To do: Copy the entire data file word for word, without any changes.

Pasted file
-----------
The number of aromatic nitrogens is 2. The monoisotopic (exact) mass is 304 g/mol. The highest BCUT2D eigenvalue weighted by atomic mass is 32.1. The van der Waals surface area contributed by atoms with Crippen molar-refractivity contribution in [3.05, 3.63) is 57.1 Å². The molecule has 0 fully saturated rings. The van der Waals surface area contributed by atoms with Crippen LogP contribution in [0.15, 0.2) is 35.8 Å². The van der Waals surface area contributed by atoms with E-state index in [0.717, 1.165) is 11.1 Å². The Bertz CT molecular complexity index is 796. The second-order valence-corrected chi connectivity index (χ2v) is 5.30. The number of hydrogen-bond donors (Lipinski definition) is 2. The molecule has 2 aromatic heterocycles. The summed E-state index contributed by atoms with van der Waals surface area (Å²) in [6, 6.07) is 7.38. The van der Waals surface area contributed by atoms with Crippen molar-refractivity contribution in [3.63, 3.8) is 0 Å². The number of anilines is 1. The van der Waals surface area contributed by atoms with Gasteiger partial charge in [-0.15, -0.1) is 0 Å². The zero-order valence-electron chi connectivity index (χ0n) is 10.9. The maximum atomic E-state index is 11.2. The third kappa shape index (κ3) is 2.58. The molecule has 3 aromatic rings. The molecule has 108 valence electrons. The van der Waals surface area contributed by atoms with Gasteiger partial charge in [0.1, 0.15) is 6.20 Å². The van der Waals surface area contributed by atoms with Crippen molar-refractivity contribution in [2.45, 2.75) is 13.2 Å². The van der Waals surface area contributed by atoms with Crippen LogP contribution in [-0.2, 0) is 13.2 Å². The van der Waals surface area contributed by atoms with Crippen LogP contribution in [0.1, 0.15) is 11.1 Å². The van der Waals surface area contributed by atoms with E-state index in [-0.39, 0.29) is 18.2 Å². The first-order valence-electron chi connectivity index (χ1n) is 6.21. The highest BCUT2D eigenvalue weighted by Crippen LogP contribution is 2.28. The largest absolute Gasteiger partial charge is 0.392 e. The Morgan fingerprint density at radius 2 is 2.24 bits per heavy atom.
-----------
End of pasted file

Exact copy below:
The number of aromatic nitrogens is 2. The monoisotopic (exact) mass is 304 g/mol. The highest BCUT2D eigenvalue weighted by atomic mass is 32.1. The van der Waals surface area contributed by atoms with Crippen molar-refractivity contribution in [3.05, 3.63) is 57.1 Å². The molecule has 0 fully saturated rings. The van der Waals surface area contributed by atoms with Crippen LogP contribution in [0.15, 0.2) is 35.8 Å². The van der Waals surface area contributed by atoms with E-state index in [0.717, 1.165) is 11.1 Å². The Bertz CT molecular complexity index is 796. The second-order valence-corrected chi connectivity index (χ2v) is 5.30. The number of hydrogen-bond donors (Lipinski definition) is 2. The molecule has 2 aromatic heterocycles. The summed E-state index contributed by atoms with van der Waals surface area (Å²) in [6, 6.07) is 7.38. The van der Waals surface area contributed by atoms with Crippen molar-refractivity contribution in [3.63, 3.8) is 0 Å². The number of anilines is 1. The van der Waals surface area contributed by atoms with Gasteiger partial charge in [-0.15, -0.1) is 0 Å². The zero-order valence-electron chi connectivity index (χ0n) is 10.9. The maximum atomic E-state index is 11.2. The third kappa shape index (κ3) is 2.58. The molecule has 3 aromatic rings. The molecule has 108 valence electrons. The van der Waals surface area contributed by atoms with Gasteiger partial charge in [0.1, 0.15) is 6.20 Å². The van der Waals surface area contributed by atoms with Crippen molar-refractivity contribution in [2.45, 2.75) is 13.2 Å². The van der Waals surface area contributed by atoms with Crippen LogP contribution in [-0.2, 0) is 13.2 Å². The van der Waals surface area contributed by atoms with Crippen LogP contribution in [0.1, 0.15) is 11.1 Å². The van der Waals surface area contributed by atoms with E-state index in [-0.39, 0.29) is 18.2 Å². The first-order valence-electron chi connectivity index (χ1n) is 6.21. The highest BCUT2D eigenvalue weighted by Crippen LogP contribution is 2.28. The largest absolute Gasteiger partial charge is 0.392 e. The Morgan fingerprint density at radius 2 is 2.24 bits per heavy atom.